Two large telecom companies, a $23 billion (Rs 110,000 crore) two-way deal, more than 200 million combined subscribers and one deal that has been hanging fire since May 25. Now, with the governments of South Africa and India entering the fray, here’s a primer on where the Bharti-MTN deal stands and the way forward.
With deadline of the exclusivity of negotiations for the proposed Bharti-MTN ending on Wednesday, what lies ahead?
The most likely scenario is that the two companies may extend the deadline and continue with the negotiations. This is because of changes in the takeover code last week that treat investors of global depository receipts (GDR) and American depository receipts (ADR) at par with Indian investors. This means if MTN is given a voting right in Bharti and controls more than 15 per cent stake through GDR/ADR, it has to make a mandatory 20 per cent open offer to Bharti shareholders.
The second possibility is that the two companies may announce that the deal is signed subject to approvals by the two governments.
The third possibility is that the two companies may call off the deal.
What are hurdles in the deal?
The South African authorities and politicians want that MTN should remain as a South African company, even after the proposed merger deal with Bharti. This will get in the way of the deal — a future merger of the two companies, while maintaining MTN as a South African company, is not possible.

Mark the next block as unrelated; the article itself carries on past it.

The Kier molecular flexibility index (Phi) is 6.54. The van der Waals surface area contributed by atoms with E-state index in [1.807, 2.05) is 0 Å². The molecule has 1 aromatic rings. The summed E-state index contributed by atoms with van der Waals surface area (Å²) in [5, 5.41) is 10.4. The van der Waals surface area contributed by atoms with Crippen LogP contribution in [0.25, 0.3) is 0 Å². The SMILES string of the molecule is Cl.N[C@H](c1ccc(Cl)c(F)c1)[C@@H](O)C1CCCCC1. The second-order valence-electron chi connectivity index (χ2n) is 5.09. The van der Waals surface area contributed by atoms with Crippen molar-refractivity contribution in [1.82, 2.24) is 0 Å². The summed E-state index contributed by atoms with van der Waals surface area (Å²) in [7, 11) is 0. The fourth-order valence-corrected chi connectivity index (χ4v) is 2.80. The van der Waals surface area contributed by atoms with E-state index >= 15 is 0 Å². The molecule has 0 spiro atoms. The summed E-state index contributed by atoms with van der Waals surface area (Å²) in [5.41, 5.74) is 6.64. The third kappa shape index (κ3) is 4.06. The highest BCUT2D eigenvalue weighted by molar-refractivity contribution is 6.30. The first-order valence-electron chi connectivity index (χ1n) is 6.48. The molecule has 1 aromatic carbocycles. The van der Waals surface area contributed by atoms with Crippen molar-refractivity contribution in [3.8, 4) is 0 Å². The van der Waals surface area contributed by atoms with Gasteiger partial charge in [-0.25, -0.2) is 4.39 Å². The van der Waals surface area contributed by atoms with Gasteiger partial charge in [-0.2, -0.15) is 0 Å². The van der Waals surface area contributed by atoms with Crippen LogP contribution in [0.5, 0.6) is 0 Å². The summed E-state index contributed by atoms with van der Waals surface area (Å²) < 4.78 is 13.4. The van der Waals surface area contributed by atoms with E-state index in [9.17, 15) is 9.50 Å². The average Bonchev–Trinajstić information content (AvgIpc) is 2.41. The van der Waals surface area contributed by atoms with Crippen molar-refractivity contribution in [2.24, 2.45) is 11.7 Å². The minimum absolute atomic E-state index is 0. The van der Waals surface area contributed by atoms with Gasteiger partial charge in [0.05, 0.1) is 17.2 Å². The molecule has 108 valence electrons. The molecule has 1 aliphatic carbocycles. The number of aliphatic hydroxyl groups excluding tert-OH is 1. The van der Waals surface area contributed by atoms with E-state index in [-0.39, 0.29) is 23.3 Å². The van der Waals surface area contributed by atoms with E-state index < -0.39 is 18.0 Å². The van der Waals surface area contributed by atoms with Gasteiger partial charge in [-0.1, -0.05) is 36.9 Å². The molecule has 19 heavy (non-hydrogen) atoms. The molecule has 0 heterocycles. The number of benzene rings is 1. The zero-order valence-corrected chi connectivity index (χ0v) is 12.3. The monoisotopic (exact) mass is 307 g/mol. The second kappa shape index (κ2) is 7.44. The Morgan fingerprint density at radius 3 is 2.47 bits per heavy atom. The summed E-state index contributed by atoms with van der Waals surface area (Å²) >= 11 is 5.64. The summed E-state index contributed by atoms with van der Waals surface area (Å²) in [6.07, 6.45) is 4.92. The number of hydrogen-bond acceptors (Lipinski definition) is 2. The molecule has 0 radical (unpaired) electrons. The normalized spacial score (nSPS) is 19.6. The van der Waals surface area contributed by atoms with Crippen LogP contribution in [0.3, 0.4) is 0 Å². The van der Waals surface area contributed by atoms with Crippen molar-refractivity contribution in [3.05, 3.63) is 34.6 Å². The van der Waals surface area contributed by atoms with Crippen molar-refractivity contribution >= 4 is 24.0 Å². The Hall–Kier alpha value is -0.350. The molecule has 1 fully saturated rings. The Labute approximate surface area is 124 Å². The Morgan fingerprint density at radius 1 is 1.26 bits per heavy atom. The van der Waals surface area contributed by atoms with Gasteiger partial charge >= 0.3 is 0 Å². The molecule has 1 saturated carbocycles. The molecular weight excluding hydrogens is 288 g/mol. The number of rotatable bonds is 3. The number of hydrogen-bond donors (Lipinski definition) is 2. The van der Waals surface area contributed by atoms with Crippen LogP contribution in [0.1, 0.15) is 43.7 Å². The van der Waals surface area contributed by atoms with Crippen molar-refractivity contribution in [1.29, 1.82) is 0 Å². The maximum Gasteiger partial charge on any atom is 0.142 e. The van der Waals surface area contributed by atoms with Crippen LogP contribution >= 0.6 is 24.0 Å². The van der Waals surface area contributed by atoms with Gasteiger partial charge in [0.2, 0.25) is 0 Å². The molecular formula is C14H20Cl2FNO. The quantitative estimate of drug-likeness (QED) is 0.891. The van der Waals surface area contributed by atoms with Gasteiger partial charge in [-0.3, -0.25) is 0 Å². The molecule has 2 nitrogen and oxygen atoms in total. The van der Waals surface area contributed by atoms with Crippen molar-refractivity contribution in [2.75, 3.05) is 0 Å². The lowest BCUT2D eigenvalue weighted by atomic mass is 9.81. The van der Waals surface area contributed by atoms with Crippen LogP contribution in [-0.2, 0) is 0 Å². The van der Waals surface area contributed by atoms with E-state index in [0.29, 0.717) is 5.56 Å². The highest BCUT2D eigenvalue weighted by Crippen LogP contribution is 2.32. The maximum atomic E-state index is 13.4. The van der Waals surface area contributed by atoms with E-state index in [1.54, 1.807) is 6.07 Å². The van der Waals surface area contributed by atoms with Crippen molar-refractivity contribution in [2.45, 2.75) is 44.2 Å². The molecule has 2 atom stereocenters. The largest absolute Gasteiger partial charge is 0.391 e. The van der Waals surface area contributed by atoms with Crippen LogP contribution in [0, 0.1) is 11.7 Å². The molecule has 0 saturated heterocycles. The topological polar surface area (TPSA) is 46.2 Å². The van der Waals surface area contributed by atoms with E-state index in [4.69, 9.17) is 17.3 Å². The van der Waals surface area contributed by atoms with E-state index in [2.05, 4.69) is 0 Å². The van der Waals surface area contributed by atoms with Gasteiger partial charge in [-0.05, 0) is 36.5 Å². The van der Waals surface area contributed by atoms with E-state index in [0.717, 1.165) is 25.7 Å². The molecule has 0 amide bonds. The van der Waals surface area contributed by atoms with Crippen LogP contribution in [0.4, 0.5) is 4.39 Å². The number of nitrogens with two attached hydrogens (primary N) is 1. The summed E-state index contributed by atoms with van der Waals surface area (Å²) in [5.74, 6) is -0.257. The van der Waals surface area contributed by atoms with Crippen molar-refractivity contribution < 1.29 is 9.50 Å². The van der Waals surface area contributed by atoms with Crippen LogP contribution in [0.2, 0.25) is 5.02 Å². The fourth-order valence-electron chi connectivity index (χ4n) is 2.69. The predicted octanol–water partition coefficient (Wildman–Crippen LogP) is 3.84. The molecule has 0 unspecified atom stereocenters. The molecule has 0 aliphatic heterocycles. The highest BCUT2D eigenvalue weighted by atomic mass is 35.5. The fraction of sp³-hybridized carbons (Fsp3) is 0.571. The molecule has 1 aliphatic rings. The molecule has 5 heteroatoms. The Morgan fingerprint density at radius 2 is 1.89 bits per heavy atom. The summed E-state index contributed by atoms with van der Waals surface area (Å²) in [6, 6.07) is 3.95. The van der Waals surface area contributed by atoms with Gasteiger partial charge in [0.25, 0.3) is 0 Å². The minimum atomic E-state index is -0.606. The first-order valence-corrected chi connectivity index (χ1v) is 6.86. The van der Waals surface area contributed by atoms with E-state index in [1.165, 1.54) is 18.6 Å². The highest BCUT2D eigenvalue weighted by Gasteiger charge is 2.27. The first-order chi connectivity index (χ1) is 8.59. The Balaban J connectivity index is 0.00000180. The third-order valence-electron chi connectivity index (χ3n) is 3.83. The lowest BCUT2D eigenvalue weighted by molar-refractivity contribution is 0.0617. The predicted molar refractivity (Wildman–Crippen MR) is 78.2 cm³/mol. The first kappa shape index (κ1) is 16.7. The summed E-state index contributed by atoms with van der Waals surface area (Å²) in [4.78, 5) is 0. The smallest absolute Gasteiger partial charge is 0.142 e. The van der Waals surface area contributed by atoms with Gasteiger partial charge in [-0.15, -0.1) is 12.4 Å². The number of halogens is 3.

The other hurdle is Indian rules not permitting a dual listing — when a single company is listed in two countries and the shares are traded in any currency — as the Indian rupee is not fully convertible. However, this was all known before the
talks began and both companies were also aware of the South African government’s position regarding MTN.
What was the original deal structure between Bharti and MTN?
Bharti Airtel would acquire 36 per cent ‘economic interest’ in MTN for $6.9 billion (Rs 33,000 crore). Besides, MTN will also offer fresh shares to Bharti taking the latter’s shareholding in MTN to 49 per cent. In return, MTN will acquire 25 per cent ‘economic interest’ in Bharti Airtel for $2.9 billion (Rs 14,000 crore) and MTN shareholders will acquire another 11 per cent through GDR.
What is government’s position on the deal in view of dual listing?
Existing Indian laws do not permit dual listing. Finance secretary Ashok Chawla today said that there was no formal proposal (from Bharti and MTN) before any public authority in India as of today. “Our officials had some discussion with them,” he told reporters. “They have explained our legal position and asked them to see what is it that they need.”